|Classification and external resources|
Hyperesthesia (or hyperaesthesia) is a condition that involves an abnormal increase in sensitivity to stimuli of the sense. "When a non-noxious stimulus causes the sensation of pain the area will be termed hyperaesthetic". Stimuli of the senses can include sound that one hears, foods that one tastes, textures that one feels, and so forth. Increased touch sensitivity is referred to as "tactile hyperesthesia", and increased sound sensitivity is called "auditory hyperesthesia". Tactile hyperesthesia may be a common symptom of many neurologic disorders such as herpes zoster, peripheral neuropathy and radiculopathies. In 1979, and then in 1994, Merskey, Bogduk, Noordenbos, Devor and others (a subcommittee of International Association for the Study of Pain) proposed, instead of hyperaestheia, the concept of allodynia, meaning "other pain", defined as a pain resulting from a stimulus that does not normally provoke pain.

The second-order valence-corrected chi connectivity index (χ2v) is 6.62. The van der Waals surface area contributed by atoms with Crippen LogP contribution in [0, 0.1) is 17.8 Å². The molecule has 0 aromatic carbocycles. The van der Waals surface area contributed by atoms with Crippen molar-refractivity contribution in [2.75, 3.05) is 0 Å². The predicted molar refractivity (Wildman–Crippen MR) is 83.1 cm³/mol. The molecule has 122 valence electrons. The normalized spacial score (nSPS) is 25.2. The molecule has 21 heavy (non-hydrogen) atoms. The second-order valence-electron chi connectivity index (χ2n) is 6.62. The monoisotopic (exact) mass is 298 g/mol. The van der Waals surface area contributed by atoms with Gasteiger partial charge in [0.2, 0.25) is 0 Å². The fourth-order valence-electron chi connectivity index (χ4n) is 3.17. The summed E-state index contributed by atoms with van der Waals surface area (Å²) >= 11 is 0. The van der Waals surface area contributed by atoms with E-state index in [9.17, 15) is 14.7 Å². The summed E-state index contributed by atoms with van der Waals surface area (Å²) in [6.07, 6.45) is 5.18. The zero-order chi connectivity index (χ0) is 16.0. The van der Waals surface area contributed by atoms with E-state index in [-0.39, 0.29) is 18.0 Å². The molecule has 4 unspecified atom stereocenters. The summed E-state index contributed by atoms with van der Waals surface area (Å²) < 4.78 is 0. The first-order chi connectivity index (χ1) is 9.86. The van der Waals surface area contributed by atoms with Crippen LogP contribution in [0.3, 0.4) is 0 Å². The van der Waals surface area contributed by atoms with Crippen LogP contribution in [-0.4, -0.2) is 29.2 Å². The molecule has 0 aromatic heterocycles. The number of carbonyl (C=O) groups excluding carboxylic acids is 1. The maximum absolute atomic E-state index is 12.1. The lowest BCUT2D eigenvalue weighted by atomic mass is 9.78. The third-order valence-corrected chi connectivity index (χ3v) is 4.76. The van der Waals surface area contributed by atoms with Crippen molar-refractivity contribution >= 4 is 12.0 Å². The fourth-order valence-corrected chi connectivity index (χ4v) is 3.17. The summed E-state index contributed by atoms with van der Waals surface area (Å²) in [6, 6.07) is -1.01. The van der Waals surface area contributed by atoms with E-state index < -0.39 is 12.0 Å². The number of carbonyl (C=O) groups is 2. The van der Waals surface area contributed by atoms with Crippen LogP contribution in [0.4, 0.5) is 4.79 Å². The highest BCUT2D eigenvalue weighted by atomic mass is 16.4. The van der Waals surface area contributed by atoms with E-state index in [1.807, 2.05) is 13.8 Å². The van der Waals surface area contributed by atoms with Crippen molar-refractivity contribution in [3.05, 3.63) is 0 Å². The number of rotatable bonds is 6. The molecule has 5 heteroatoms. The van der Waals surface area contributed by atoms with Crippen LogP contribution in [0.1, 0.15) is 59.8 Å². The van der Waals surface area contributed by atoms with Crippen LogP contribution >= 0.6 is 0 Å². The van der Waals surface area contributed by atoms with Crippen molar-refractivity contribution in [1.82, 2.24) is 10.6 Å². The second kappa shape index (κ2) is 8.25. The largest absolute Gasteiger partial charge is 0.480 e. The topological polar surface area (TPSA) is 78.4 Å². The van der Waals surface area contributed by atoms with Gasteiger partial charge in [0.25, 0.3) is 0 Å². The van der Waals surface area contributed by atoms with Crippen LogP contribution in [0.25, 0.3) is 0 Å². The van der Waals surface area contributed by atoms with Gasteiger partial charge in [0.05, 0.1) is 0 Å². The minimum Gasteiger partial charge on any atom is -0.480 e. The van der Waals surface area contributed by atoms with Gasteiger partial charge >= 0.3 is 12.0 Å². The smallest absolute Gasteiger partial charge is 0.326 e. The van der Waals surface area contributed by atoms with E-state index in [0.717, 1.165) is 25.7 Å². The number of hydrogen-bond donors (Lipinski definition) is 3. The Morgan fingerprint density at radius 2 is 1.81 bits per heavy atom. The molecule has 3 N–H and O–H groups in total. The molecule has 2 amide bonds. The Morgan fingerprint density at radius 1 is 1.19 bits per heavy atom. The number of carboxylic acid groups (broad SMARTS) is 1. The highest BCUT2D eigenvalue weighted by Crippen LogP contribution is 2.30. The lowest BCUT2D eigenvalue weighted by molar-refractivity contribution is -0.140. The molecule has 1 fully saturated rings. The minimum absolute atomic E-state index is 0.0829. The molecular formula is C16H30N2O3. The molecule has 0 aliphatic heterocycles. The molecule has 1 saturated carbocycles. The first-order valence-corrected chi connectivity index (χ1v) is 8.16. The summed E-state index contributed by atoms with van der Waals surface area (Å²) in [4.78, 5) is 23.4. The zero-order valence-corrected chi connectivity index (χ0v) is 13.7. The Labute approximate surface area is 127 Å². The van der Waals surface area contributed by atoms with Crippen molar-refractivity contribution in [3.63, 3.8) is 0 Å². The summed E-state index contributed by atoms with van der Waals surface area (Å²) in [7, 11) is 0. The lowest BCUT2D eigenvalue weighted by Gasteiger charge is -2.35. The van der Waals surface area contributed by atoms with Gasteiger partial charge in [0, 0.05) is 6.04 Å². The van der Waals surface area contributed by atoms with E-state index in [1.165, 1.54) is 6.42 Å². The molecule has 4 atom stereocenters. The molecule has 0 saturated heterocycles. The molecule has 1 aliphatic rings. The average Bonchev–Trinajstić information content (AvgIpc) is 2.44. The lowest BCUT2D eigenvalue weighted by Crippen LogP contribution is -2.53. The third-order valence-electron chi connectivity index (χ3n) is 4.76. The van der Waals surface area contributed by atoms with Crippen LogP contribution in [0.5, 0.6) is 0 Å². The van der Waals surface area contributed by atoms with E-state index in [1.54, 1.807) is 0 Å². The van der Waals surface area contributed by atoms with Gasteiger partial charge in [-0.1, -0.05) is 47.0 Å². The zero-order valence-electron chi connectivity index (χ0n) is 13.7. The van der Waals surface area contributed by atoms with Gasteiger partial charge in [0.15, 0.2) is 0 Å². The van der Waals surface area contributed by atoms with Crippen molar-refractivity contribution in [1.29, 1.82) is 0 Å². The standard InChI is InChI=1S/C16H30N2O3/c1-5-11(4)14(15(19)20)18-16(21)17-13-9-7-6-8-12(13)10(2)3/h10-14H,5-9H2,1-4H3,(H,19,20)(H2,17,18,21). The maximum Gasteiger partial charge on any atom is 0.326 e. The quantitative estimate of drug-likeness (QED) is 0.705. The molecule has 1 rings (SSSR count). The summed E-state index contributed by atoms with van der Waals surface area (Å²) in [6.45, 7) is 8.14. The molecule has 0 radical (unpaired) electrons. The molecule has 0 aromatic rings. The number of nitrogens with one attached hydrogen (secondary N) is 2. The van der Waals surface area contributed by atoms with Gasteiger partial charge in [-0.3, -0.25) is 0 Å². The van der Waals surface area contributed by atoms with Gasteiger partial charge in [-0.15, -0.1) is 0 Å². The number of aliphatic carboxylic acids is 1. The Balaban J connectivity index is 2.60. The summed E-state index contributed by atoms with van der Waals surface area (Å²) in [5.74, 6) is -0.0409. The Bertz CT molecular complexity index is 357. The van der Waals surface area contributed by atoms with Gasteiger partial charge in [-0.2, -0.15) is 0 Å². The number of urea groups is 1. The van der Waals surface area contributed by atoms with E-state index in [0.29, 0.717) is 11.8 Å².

In psychology, Jeanne Siaud-Facchin uses the term by defining it as an "exacerbation des sens":37 that characterizes gifted children (and adults): for them, the sensory information reaches the brain much faster than the average, and the information is processed in a significantly shorter time.
Feline hyperesthesia syndrome is an uncommon but recognized condition in cats, particularly Siamese, Burmese, Himalayan, and Abyssinian cats. It can affect cats of all ages, though it is most prevalent in mature animals. The disease can be somewhat difficult to detect as it is characterized by brief bursts of abnormal behavior, lasting around a minute or two. It is also a symptom in dogs that have canine distemper disease (CD) caused by canine distemper virus (CDV).
- Noordenbos, W. (1959). PAIN Problems pertaining to the transmission of nerve impulses which give rise to pain. Amsterdam : Elsevier
- Merskey & Bogduk (Eds.) Classification of Chronic Pain. Seattle: IASP Task Force on Taxonomy, 1994
- Siaud-Facchin, Jeanne (2002). Odile Jacob, ed. L'enfant surdoué (in French). Paris. p. 338.
- "Hyperesthesia Syndrome". Cornell Feline Health Center. Retrieved April 11, 2014.
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